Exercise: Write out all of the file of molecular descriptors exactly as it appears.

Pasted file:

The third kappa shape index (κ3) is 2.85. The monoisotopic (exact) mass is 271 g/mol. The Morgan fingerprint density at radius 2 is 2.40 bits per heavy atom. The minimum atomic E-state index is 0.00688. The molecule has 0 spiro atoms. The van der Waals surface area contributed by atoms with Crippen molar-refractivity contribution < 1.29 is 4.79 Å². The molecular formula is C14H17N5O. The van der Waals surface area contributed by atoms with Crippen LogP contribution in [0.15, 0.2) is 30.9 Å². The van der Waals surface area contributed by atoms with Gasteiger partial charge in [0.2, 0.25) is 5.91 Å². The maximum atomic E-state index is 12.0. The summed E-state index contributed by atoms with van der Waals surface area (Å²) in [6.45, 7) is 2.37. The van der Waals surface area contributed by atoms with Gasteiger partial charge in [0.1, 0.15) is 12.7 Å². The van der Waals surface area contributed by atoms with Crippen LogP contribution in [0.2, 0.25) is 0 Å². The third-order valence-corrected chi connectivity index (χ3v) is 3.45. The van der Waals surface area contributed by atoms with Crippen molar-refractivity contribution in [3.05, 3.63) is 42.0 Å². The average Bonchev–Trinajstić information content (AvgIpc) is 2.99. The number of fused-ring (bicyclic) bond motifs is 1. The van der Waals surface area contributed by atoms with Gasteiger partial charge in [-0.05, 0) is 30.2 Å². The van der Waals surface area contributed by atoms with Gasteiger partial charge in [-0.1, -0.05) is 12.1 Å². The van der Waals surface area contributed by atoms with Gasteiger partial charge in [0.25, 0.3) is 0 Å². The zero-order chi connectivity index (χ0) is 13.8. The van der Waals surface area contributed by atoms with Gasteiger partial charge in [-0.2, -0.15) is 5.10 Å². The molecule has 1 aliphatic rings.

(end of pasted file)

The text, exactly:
The third kappa shape index (κ3) is 2.85. The monoisotopic (exact) mass is 271 g/mol. The Morgan fingerprint density at radius 2 is 2.40 bits per heavy atom. The minimum atomic E-state index is 0.00688. The molecule has 0 spiro atoms. The van der Waals surface area contributed by atoms with Crippen molar-refractivity contribution < 1.29 is 4.79 Å². The molecular formula is C14H17N5O. The van der Waals surface area contributed by atoms with Crippen LogP contribution in [0.15, 0.2) is 30.9 Å². The van der Waals surface area contributed by atoms with Gasteiger partial charge in [0.2, 0.25) is 5.91 Å². The maximum atomic E-state index is 12.0. The summed E-state index contributed by atoms with van der Waals surface area (Å²) in [6.45, 7) is 2.37. The van der Waals surface area contributed by atoms with Gasteiger partial charge in [0.1, 0.15) is 12.7 Å². The van der Waals surface area contributed by atoms with Crippen LogP contribution in [0.2, 0.25) is 0 Å². The third-order valence-corrected chi connectivity index (χ3v) is 3.45. The van der Waals surface area contributed by atoms with Crippen molar-refractivity contribution in [3.05, 3.63) is 42.0 Å². The average Bonchev–Trinajstić information content (AvgIpc) is 2.99. The number of fused-ring (bicyclic) bond motifs is 1. The van der Waals surface area contributed by atoms with Gasteiger partial charge in [-0.05, 0) is 30.2 Å². The van der Waals surface area contributed by atoms with Gasteiger partial charge in [-0.1, -0.05) is 12.1 Å². The van der Waals surface area contributed by atoms with Gasteiger partial charge in [0.25, 0.3) is 0 Å². The zero-order chi connectivity index (χ0) is 13.8. The van der Waals surface area contributed by atoms with Gasteiger partial charge in [-0.2, -0.15) is 5.10 Å². The molecule has 1 aliphatic rings.